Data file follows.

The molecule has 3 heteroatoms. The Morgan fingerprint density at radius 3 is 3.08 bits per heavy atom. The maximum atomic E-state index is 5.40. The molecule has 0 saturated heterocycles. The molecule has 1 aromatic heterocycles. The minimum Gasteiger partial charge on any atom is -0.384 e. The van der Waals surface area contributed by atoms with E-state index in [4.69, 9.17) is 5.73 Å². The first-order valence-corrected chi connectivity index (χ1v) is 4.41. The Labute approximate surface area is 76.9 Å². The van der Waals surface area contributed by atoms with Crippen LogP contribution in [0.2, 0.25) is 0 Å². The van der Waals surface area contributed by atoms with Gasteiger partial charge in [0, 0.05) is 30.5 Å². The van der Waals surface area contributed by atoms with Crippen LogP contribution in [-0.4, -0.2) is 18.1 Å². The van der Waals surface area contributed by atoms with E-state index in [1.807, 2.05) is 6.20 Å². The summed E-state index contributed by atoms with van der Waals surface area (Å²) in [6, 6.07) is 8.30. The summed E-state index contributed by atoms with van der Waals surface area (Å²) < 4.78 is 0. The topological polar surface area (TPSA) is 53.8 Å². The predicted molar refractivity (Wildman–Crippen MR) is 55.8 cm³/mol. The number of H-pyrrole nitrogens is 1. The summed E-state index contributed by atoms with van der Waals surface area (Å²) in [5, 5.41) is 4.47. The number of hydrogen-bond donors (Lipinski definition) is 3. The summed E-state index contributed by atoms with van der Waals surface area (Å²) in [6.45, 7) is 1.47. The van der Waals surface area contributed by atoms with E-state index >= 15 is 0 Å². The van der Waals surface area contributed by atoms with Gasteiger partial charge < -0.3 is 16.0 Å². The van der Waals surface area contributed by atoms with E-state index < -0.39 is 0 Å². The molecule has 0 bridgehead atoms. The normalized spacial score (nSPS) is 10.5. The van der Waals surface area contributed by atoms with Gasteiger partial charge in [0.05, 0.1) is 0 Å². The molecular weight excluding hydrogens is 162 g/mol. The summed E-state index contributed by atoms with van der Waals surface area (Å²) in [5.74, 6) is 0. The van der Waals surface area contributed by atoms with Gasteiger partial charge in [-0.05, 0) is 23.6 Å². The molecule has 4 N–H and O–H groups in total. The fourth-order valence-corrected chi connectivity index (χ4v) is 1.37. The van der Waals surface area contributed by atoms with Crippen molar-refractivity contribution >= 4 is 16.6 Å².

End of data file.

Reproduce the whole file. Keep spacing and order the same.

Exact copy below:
The molecule has 3 heteroatoms. The Morgan fingerprint density at radius 3 is 3.08 bits per heavy atom. The maximum atomic E-state index is 5.40. The molecule has 0 saturated heterocycles. The molecule has 1 aromatic heterocycles. The minimum Gasteiger partial charge on any atom is -0.384 e. The van der Waals surface area contributed by atoms with E-state index in [4.69, 9.17) is 5.73 Å². The first-order valence-corrected chi connectivity index (χ1v) is 4.41. The Labute approximate surface area is 76.9 Å². The van der Waals surface area contributed by atoms with Crippen LogP contribution in [0.2, 0.25) is 0 Å². The van der Waals surface area contributed by atoms with Gasteiger partial charge in [0, 0.05) is 30.5 Å². The van der Waals surface area contributed by atoms with Crippen LogP contribution in [-0.4, -0.2) is 18.1 Å². The van der Waals surface area contributed by atoms with E-state index in [1.807, 2.05) is 6.20 Å². The summed E-state index contributed by atoms with van der Waals surface area (Å²) in [6, 6.07) is 8.30. The summed E-state index contributed by atoms with van der Waals surface area (Å²) < 4.78 is 0. The topological polar surface area (TPSA) is 53.8 Å². The predicted molar refractivity (Wildman–Crippen MR) is 55.8 cm³/mol. The number of H-pyrrole nitrogens is 1. The summed E-state index contributed by atoms with van der Waals surface area (Å²) in [5, 5.41) is 4.47. The number of hydrogen-bond donors (Lipinski definition) is 3. The summed E-state index contributed by atoms with van der Waals surface area (Å²) in [6.45, 7) is 1.47. The van der Waals surface area contributed by atoms with E-state index >= 15 is 0 Å². The van der Waals surface area contributed by atoms with Gasteiger partial charge < -0.3 is 16.0 Å². The van der Waals surface area contributed by atoms with E-state index < -0.39 is 0 Å². The molecule has 0 bridgehead atoms. The normalized spacial score (nSPS) is 10.5. The van der Waals surface area contributed by atoms with Gasteiger partial charge in [0.05, 0.1) is 0 Å². The molecular weight excluding hydrogens is 162 g/mol. The summed E-state index contributed by atoms with van der Waals surface area (Å²) in [5.74, 6) is 0. The van der Waals surface area contributed by atoms with Gasteiger partial charge in [-0.05, 0) is 23.6 Å². The molecule has 4 N–H and O–H groups in total. The fourth-order valence-corrected chi connectivity index (χ4v) is 1.37. The van der Waals surface area contributed by atoms with Crippen molar-refractivity contribution >= 4 is 16.6 Å².